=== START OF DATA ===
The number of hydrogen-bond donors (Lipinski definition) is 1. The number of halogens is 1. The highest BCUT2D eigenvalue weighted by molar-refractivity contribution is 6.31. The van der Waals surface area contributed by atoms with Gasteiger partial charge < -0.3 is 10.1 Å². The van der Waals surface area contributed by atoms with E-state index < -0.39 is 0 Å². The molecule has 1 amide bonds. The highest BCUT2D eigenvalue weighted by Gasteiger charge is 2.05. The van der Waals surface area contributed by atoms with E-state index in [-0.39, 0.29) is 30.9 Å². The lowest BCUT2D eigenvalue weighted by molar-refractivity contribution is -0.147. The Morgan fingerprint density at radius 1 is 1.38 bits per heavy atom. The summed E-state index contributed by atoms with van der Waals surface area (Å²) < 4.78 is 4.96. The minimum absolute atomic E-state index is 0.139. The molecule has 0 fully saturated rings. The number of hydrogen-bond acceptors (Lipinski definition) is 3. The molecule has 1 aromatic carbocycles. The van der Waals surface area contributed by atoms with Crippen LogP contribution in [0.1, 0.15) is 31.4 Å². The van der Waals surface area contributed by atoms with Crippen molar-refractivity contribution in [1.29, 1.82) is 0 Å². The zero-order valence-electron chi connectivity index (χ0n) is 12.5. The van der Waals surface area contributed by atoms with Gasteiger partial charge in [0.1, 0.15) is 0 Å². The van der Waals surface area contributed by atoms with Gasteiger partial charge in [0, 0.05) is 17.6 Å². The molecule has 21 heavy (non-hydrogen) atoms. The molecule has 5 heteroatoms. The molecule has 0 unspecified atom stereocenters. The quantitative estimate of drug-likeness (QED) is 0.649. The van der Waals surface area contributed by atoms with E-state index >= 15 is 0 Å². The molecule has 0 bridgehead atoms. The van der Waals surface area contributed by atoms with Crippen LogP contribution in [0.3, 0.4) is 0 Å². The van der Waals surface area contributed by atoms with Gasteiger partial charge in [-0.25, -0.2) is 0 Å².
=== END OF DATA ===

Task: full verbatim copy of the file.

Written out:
The number of hydrogen-bond donors (Lipinski definition) is 1. The number of halogens is 1. The highest BCUT2D eigenvalue weighted by molar-refractivity contribution is 6.31. The van der Waals surface area contributed by atoms with Gasteiger partial charge < -0.3 is 10.1 Å². The van der Waals surface area contributed by atoms with E-state index < -0.39 is 0 Å². The molecule has 1 amide bonds. The highest BCUT2D eigenvalue weighted by Gasteiger charge is 2.05. The van der Waals surface area contributed by atoms with E-state index in [-0.39, 0.29) is 30.9 Å². The lowest BCUT2D eigenvalue weighted by molar-refractivity contribution is -0.147. The Morgan fingerprint density at radius 1 is 1.38 bits per heavy atom. The summed E-state index contributed by atoms with van der Waals surface area (Å²) < 4.78 is 4.96. The minimum absolute atomic E-state index is 0.139. The molecule has 0 fully saturated rings. The number of hydrogen-bond acceptors (Lipinski definition) is 3. The molecule has 1 aromatic carbocycles. The van der Waals surface area contributed by atoms with Crippen LogP contribution in [0.1, 0.15) is 31.4 Å². The van der Waals surface area contributed by atoms with Crippen molar-refractivity contribution in [1.29, 1.82) is 0 Å². The zero-order valence-electron chi connectivity index (χ0n) is 12.5. The van der Waals surface area contributed by atoms with Gasteiger partial charge in [0.1, 0.15) is 0 Å². The van der Waals surface area contributed by atoms with Gasteiger partial charge in [0, 0.05) is 17.6 Å². The molecule has 21 heavy (non-hydrogen) atoms. The molecule has 5 heteroatoms. The molecule has 0 unspecified atom stereocenters. The quantitative estimate of drug-likeness (QED) is 0.649. The van der Waals surface area contributed by atoms with E-state index >= 15 is 0 Å². The molecule has 0 bridgehead atoms. The van der Waals surface area contributed by atoms with Crippen LogP contribution in [0.3, 0.4) is 0 Å². The van der Waals surface area contributed by atoms with Gasteiger partial charge in [-0.25, -0.2) is 0 Å².